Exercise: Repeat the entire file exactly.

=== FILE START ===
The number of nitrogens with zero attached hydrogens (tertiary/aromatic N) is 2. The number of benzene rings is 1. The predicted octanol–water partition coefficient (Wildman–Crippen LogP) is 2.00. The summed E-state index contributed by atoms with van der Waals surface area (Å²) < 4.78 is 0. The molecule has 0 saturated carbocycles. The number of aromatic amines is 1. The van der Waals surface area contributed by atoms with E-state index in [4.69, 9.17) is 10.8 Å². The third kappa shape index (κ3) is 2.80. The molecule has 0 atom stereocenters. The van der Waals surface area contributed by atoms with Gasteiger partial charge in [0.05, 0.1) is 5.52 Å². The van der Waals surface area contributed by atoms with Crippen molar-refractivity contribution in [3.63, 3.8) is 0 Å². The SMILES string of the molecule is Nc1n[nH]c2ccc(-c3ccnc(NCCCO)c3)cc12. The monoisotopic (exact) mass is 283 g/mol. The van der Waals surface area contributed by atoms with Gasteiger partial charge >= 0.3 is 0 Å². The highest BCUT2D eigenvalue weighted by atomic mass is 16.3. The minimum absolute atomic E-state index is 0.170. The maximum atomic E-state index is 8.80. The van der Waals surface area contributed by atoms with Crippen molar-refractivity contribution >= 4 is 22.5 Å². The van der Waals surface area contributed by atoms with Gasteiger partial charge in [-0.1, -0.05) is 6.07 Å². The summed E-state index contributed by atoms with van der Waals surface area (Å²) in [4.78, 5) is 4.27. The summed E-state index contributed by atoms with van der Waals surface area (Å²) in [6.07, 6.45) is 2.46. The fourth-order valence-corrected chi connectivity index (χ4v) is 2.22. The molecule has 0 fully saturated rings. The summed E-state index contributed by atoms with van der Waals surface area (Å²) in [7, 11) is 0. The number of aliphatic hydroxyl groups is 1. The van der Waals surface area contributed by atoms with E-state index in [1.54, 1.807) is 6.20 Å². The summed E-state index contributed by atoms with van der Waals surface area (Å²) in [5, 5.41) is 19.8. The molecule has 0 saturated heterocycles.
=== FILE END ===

The number of nitrogens with zero attached hydrogens (tertiary/aromatic N) is 2. The number of benzene rings is 1. The predicted octanol–water partition coefficient (Wildman–Crippen LogP) is 2.00. The summed E-state index contributed by atoms with van der Waals surface area (Å²) < 4.78 is 0. The molecule has 0 saturated carbocycles. The number of aromatic amines is 1. The van der Waals surface area contributed by atoms with E-state index in [4.69, 9.17) is 10.8 Å². The third kappa shape index (κ3) is 2.80. The molecule has 0 atom stereocenters. The van der Waals surface area contributed by atoms with Gasteiger partial charge in [0.05, 0.1) is 5.52 Å². The van der Waals surface area contributed by atoms with Crippen molar-refractivity contribution in [3.63, 3.8) is 0 Å². The SMILES string of the molecule is Nc1n[nH]c2ccc(-c3ccnc(NCCCO)c3)cc12. The monoisotopic (exact) mass is 283 g/mol. The van der Waals surface area contributed by atoms with Gasteiger partial charge >= 0.3 is 0 Å². The highest BCUT2D eigenvalue weighted by atomic mass is 16.3. The minimum absolute atomic E-state index is 0.170. The maximum atomic E-state index is 8.80. The van der Waals surface area contributed by atoms with Crippen molar-refractivity contribution >= 4 is 22.5 Å². The van der Waals surface area contributed by atoms with Gasteiger partial charge in [-0.1, -0.05) is 6.07 Å². The summed E-state index contributed by atoms with van der Waals surface area (Å²) in [4.78, 5) is 4.27. The summed E-state index contributed by atoms with van der Waals surface area (Å²) in [6.07, 6.45) is 2.46. The fourth-order valence-corrected chi connectivity index (χ4v) is 2.22. The molecule has 0 fully saturated rings. The summed E-state index contributed by atoms with van der Waals surface area (Å²) in [7, 11) is 0. The number of aliphatic hydroxyl groups is 1. The van der Waals surface area contributed by atoms with E-state index in [1.54, 1.807) is 6.20 Å². The summed E-state index contributed by atoms with van der Waals surface area (Å²) in [5, 5.41) is 19.8. The molecule has 0 saturated heterocycles.